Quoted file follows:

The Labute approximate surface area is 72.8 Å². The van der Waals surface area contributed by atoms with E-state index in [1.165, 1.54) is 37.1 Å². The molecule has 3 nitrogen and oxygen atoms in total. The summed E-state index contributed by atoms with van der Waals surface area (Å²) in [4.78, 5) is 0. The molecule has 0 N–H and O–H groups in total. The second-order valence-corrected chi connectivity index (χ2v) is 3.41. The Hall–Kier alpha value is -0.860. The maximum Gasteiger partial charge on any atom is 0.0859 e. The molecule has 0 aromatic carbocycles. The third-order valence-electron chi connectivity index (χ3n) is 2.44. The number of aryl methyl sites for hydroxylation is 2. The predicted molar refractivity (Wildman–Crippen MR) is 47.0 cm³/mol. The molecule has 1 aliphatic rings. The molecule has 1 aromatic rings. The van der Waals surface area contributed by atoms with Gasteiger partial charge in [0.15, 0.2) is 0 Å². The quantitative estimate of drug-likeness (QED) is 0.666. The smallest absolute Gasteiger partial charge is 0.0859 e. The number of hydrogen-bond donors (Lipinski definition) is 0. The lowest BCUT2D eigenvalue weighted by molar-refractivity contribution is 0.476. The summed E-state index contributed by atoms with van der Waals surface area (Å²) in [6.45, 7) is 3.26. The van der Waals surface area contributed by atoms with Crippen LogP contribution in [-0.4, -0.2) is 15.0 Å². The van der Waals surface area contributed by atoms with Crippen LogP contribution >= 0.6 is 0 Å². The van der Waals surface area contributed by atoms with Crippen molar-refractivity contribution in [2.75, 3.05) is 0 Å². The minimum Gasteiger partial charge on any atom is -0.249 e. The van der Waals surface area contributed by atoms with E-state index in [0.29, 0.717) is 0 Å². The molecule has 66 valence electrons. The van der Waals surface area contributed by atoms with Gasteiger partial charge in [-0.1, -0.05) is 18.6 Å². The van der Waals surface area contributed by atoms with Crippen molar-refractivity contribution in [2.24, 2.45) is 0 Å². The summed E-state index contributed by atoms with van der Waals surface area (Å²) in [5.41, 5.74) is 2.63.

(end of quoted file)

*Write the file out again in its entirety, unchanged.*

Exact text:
The Labute approximate surface area is 72.8 Å². The van der Waals surface area contributed by atoms with E-state index in [1.165, 1.54) is 37.1 Å². The molecule has 3 nitrogen and oxygen atoms in total. The summed E-state index contributed by atoms with van der Waals surface area (Å²) in [4.78, 5) is 0. The molecule has 0 N–H and O–H groups in total. The second-order valence-corrected chi connectivity index (χ2v) is 3.41. The Hall–Kier alpha value is -0.860. The maximum Gasteiger partial charge on any atom is 0.0859 e. The molecule has 0 aromatic carbocycles. The third-order valence-electron chi connectivity index (χ3n) is 2.44. The number of aryl methyl sites for hydroxylation is 2. The predicted molar refractivity (Wildman–Crippen MR) is 47.0 cm³/mol. The molecule has 1 aliphatic rings. The molecule has 1 aromatic rings. The van der Waals surface area contributed by atoms with Gasteiger partial charge in [0.15, 0.2) is 0 Å². The quantitative estimate of drug-likeness (QED) is 0.666. The smallest absolute Gasteiger partial charge is 0.0859 e. The number of hydrogen-bond donors (Lipinski definition) is 0. The lowest BCUT2D eigenvalue weighted by molar-refractivity contribution is 0.476. The summed E-state index contributed by atoms with van der Waals surface area (Å²) in [6.45, 7) is 3.26. The van der Waals surface area contributed by atoms with Crippen LogP contribution in [-0.4, -0.2) is 15.0 Å². The van der Waals surface area contributed by atoms with Crippen LogP contribution >= 0.6 is 0 Å². The van der Waals surface area contributed by atoms with Crippen molar-refractivity contribution in [2.75, 3.05) is 0 Å². The minimum Gasteiger partial charge on any atom is -0.249 e. The van der Waals surface area contributed by atoms with E-state index in [0.29, 0.717) is 0 Å². The molecule has 66 valence electrons. The van der Waals surface area contributed by atoms with Gasteiger partial charge in [-0.1, -0.05) is 18.6 Å². The van der Waals surface area contributed by atoms with Crippen molar-refractivity contribution in [2.24, 2.45) is 0 Å². The summed E-state index contributed by atoms with van der Waals surface area (Å²) in [5.41, 5.74) is 2.63.